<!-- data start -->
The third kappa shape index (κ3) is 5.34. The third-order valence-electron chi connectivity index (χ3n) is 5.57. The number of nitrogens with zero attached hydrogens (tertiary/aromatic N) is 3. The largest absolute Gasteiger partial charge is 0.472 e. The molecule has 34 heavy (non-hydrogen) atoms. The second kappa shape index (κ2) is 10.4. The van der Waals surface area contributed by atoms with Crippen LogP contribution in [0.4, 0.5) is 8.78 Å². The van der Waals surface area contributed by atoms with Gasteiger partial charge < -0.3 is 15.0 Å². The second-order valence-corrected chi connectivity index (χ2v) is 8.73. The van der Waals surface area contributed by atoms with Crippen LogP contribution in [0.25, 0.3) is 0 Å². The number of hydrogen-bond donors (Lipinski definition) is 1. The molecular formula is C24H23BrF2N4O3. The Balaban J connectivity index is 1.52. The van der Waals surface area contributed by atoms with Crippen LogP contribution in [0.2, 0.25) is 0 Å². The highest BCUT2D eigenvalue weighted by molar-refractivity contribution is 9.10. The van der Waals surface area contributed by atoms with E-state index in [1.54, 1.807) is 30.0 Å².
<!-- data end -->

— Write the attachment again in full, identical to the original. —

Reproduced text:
The third kappa shape index (κ3) is 5.34. The third-order valence-electron chi connectivity index (χ3n) is 5.57. The number of nitrogens with zero attached hydrogens (tertiary/aromatic N) is 3. The largest absolute Gasteiger partial charge is 0.472 e. The molecule has 34 heavy (non-hydrogen) atoms. The second kappa shape index (κ2) is 10.4. The van der Waals surface area contributed by atoms with Crippen LogP contribution in [0.4, 0.5) is 8.78 Å². The van der Waals surface area contributed by atoms with Gasteiger partial charge < -0.3 is 15.0 Å². The second-order valence-corrected chi connectivity index (χ2v) is 8.73. The van der Waals surface area contributed by atoms with Crippen LogP contribution in [0.25, 0.3) is 0 Å². The number of hydrogen-bond donors (Lipinski definition) is 1. The molecular formula is C24H23BrF2N4O3. The Balaban J connectivity index is 1.52. The van der Waals surface area contributed by atoms with Crippen LogP contribution in [0.2, 0.25) is 0 Å². The highest BCUT2D eigenvalue weighted by molar-refractivity contribution is 9.10. The van der Waals surface area contributed by atoms with E-state index in [1.54, 1.807) is 30.0 Å².